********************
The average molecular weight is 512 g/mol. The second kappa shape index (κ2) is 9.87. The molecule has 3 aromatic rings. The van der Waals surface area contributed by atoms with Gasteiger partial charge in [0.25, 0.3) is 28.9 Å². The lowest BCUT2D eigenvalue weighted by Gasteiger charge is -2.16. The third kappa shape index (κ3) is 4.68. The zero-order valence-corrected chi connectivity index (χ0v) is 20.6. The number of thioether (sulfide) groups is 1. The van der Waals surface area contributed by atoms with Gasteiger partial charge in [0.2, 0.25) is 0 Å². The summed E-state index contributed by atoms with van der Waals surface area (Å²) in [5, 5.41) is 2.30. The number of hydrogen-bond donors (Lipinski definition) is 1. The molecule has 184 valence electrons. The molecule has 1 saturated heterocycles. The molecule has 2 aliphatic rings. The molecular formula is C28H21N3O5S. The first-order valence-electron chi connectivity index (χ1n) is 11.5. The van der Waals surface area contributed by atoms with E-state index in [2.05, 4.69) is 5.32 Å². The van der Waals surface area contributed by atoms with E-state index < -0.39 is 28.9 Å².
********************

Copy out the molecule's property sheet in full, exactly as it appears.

The average molecular weight is 512 g/mol. The second kappa shape index (κ2) is 9.87. The molecule has 3 aromatic rings. The van der Waals surface area contributed by atoms with Gasteiger partial charge in [0.25, 0.3) is 28.9 Å². The lowest BCUT2D eigenvalue weighted by Gasteiger charge is -2.16. The third kappa shape index (κ3) is 4.68. The zero-order valence-corrected chi connectivity index (χ0v) is 20.6. The number of thioether (sulfide) groups is 1. The van der Waals surface area contributed by atoms with Gasteiger partial charge in [0.2, 0.25) is 0 Å². The summed E-state index contributed by atoms with van der Waals surface area (Å²) in [5, 5.41) is 2.30. The number of hydrogen-bond donors (Lipinski definition) is 1. The molecule has 184 valence electrons. The molecule has 1 saturated heterocycles. The molecule has 2 aliphatic rings. The molecular formula is C28H21N3O5S. The first-order valence-electron chi connectivity index (χ1n) is 11.5. The van der Waals surface area contributed by atoms with E-state index in [2.05, 4.69) is 5.32 Å². The van der Waals surface area contributed by atoms with E-state index < -0.39 is 28.9 Å².